11.30.10

Surely you can’t be serious?

Posted in Financials, Handheld, Inmarsat, Operators, Spectrum, TerreStar at 5:51 pm by timfarrar

TerreStar has finally filed the exhibits to its Disclosure Statement which set out more details about its Genus business plan and the valuation of its spectrum, and though I don’t think Blackstone are paying tribute to Leslie Nielsen when they respond “I am serious” (and don’t call me Shirley), their Genus business plan has caused much mirth in the MSS industry.

I’ve previously pointed out the similarities to the launch of Iridium (and ironically Blackstone were also the financial advisers to Motorola in their attempts to restructure Iridium after it filed for bankruptcy in 1999). Just as back then, it seems hard to understand how TerreStar can hope to capture 41K subscribers with an average wholesale ARPU of $50 by the end of 2011, let alone 156K subscribers with an average wholesale ARPU of $42 by the end of 2014 (almost equal to the size of the entire North American handheld MSS market today), given the reception that the Genus phone has received so far in the market, and the recent laughable attempt to sell the phone to consumers.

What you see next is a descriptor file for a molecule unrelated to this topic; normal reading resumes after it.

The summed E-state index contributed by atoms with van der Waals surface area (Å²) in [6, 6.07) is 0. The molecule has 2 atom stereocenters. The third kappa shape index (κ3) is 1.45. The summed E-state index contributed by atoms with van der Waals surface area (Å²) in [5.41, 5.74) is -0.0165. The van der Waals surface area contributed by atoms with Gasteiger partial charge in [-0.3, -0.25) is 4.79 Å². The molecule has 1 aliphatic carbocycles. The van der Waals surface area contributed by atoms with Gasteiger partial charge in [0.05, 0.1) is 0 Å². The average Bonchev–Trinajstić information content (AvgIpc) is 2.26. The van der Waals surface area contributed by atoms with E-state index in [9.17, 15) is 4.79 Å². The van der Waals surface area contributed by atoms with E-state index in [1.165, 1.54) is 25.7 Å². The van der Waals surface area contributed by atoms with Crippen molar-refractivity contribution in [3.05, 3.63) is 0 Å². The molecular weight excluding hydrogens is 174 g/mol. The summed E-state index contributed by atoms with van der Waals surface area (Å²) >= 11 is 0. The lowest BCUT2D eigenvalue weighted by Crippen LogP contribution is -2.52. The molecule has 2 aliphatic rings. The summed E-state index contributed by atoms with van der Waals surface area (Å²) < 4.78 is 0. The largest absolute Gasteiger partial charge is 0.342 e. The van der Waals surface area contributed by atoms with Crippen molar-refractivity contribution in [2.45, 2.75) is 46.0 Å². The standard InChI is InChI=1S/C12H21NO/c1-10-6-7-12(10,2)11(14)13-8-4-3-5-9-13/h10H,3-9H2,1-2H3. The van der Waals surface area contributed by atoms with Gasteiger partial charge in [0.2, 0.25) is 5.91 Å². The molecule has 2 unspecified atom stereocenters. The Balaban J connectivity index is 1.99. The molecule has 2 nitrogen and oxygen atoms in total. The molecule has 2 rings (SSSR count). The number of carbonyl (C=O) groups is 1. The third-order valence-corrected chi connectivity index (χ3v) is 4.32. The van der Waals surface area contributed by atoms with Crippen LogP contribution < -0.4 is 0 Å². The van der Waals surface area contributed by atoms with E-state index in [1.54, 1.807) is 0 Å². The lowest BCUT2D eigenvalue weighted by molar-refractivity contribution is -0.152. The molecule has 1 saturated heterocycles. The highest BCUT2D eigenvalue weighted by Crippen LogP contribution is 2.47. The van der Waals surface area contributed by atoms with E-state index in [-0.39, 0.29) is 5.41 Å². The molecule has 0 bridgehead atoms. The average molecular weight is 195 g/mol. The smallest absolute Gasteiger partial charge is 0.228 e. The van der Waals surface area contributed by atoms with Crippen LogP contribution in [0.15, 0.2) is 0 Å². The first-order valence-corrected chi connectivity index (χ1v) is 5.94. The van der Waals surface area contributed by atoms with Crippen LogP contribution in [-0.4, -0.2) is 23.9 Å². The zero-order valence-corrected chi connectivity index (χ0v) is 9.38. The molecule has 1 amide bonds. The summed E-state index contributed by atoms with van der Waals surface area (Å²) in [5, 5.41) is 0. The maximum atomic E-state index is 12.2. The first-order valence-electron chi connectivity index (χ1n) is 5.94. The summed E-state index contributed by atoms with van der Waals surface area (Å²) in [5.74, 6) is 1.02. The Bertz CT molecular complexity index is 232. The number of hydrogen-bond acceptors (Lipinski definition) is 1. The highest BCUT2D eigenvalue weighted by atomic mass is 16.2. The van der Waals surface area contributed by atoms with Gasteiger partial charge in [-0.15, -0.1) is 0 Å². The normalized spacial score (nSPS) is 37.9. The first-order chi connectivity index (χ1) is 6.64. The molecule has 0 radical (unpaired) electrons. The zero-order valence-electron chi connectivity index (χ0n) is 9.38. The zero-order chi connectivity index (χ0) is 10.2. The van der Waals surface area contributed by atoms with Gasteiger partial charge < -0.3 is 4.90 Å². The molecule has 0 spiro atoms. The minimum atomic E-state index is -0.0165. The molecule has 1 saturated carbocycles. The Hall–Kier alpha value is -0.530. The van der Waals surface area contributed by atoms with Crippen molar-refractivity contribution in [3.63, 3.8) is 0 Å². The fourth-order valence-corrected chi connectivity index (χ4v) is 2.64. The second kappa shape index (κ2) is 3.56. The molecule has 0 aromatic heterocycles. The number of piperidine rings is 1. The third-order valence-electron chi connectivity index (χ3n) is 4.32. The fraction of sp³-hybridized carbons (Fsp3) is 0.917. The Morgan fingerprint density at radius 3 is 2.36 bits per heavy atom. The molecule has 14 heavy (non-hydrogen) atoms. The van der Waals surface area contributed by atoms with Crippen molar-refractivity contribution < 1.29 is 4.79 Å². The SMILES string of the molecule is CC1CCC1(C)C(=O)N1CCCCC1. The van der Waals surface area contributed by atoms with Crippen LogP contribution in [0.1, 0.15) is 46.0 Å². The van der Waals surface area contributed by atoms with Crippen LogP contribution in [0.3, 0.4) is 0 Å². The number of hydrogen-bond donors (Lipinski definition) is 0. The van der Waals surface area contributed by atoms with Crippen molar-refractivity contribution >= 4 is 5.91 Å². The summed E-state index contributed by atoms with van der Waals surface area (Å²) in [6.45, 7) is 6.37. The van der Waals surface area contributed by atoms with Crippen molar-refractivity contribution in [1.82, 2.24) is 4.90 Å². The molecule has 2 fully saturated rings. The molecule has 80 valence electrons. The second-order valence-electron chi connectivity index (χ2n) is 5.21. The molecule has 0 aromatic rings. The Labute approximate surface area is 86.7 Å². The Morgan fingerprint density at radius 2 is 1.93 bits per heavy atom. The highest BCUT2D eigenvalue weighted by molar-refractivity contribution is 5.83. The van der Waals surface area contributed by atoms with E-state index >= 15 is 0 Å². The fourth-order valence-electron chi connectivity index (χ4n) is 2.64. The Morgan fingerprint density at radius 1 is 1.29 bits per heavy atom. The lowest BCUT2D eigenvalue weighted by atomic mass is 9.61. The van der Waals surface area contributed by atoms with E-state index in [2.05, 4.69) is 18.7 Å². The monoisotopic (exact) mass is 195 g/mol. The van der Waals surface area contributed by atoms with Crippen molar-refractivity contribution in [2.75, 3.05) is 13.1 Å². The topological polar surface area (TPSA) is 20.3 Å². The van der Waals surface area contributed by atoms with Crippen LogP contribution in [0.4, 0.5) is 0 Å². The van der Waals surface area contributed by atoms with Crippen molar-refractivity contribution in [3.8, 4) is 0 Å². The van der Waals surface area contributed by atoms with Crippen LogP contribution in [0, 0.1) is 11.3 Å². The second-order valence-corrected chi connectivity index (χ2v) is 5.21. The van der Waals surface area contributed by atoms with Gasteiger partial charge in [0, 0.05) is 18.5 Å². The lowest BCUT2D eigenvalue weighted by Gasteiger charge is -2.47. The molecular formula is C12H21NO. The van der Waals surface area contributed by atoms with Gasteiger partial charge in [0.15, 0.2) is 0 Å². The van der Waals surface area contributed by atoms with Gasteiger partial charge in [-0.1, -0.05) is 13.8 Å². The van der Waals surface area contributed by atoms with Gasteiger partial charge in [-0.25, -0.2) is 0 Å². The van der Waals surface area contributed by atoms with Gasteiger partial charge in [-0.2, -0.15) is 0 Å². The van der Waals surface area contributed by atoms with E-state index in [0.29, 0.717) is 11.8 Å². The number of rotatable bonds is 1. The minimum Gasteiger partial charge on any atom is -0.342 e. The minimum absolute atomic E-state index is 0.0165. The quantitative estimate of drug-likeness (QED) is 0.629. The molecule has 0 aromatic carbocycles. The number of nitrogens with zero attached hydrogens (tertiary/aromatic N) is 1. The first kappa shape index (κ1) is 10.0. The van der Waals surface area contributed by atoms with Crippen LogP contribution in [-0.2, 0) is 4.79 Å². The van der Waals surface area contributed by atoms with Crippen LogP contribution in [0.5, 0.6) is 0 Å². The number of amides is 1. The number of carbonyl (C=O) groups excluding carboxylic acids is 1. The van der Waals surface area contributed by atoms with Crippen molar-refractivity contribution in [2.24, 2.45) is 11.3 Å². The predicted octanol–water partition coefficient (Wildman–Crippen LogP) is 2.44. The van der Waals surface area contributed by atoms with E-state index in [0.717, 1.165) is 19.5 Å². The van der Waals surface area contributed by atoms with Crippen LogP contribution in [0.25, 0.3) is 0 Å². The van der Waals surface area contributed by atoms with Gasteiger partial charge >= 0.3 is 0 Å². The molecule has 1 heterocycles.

However, it is interesting that TerreStar has now initiated a formal sale process for its assets in an attempt to gauge their market value. This has also generated some amusing responses, but of more interest is whether this means TerreStar has reached a deal with Harbinger to avoid a fight over the “unsecured creditors’ entitlement to excess value of TerreStar-2 (after repayment of the Purchase Money Credit Agreement)” which is acknowledged in the Liquidation Analysis to be an issue of contention (and is presumable one reason why Harbinger has been buying up TerreStar Networks’ 6.5% Exchangeable Notes). Certainly, this process would be an obvious way to find out whether one or other of the European S-band licensees (Inmarsat and Solaris) really is interested in buying the TerreStar-2 ground spare, in order to meet their license obligations to the European Commission, and to see whether the $200M valuation placed on this satellite by an appraisal back in August can actually be realized in practice.

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